President Bush is meeting with Republican and Democratic leaders of Congress Friday, as he considers a new strategy for Iraq.
Thursday at the White House, Mr. Bush said the situation in Iraq was "bad" and that a new approach was needed.
Speaking after talks with British Prime Minister Tony Blair, Mr. Bush said his decisions will be based on the recommendations of separate studies conducted by the Defense Department, State Department and National Security Council as well as the Iraq Study Group. The bipartisan group released its report on Wednesday.
The president said he will seriously consider the group's report, but refused to accept all its suggestions.
Regarding the suggestion of holding direct talks with Iraq's neighbors - Iran and Syria, Mr. Bush said Tehran and Damascus must first stop funding terrorists and pledge support for the Iraqi government and economy.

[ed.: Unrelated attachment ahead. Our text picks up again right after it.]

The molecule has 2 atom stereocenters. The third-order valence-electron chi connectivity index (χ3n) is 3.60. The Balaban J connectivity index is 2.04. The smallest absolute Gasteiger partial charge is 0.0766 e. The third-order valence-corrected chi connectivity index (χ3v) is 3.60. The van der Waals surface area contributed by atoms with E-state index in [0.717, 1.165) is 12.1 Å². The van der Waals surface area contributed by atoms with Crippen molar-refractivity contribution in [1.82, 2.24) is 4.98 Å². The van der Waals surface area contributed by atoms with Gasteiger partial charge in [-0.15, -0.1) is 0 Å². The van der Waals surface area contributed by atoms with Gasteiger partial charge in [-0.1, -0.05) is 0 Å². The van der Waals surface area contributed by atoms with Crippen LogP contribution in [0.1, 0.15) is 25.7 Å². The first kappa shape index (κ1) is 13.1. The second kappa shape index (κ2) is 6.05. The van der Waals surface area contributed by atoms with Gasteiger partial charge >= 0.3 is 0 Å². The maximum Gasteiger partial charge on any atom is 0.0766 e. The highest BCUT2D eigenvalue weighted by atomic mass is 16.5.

The president previously has rejected talks with Iran and Syria.
President Bush announced that Mr. Blair will travel to the Middle East soon to meet with Israeli and Palestinian officials.
The U.S. State Department says Secretary of State Condoleezza Rice plans to return to the Middle East early next year. A spokesman said it is important for Rice to remain actively engaged in the region.
The Iraq Study Group recommends broader regional diplomatic initiative to stabilize Iraq, including new efforts to resolve the Arab-Israeli conflict.
The panel also recommends that the U.S. military change its primary mission in Iraq from combat to support, and calls for pulling out most U.S. combat troops by early 2008.
Some information for this report was provided by AFP, AP and Reuters.